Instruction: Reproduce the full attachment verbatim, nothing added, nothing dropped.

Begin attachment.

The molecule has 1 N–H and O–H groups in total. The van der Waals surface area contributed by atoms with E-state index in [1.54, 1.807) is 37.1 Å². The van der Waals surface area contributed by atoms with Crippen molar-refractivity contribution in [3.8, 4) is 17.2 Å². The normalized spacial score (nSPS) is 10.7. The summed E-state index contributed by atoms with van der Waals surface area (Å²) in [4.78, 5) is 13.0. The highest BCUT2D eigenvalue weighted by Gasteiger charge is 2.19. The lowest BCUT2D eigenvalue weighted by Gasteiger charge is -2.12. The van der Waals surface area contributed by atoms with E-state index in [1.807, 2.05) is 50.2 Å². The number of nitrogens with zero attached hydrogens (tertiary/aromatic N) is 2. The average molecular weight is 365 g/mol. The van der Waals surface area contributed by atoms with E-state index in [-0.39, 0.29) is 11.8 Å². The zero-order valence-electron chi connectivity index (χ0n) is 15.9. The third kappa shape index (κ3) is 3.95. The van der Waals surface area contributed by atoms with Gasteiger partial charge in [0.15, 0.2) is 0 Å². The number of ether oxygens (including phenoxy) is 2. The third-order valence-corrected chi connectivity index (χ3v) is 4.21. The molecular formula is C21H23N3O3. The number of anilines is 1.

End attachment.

The molecule has 1 N–H and O–H groups in total. The van der Waals surface area contributed by atoms with E-state index in [1.54, 1.807) is 37.1 Å². The van der Waals surface area contributed by atoms with Crippen molar-refractivity contribution in [3.8, 4) is 17.2 Å². The normalized spacial score (nSPS) is 10.7. The summed E-state index contributed by atoms with van der Waals surface area (Å²) in [4.78, 5) is 13.0. The highest BCUT2D eigenvalue weighted by Gasteiger charge is 2.19. The lowest BCUT2D eigenvalue weighted by Gasteiger charge is -2.12. The van der Waals surface area contributed by atoms with E-state index in [1.807, 2.05) is 50.2 Å². The number of nitrogens with zero attached hydrogens (tertiary/aromatic N) is 2. The average molecular weight is 365 g/mol. The van der Waals surface area contributed by atoms with E-state index in [-0.39, 0.29) is 11.8 Å². The zero-order valence-electron chi connectivity index (χ0n) is 15.9. The third kappa shape index (κ3) is 3.95. The van der Waals surface area contributed by atoms with Gasteiger partial charge in [0.15, 0.2) is 0 Å². The number of ether oxygens (including phenoxy) is 2. The third-order valence-corrected chi connectivity index (χ3v) is 4.21. The molecular formula is C21H23N3O3. The number of anilines is 1.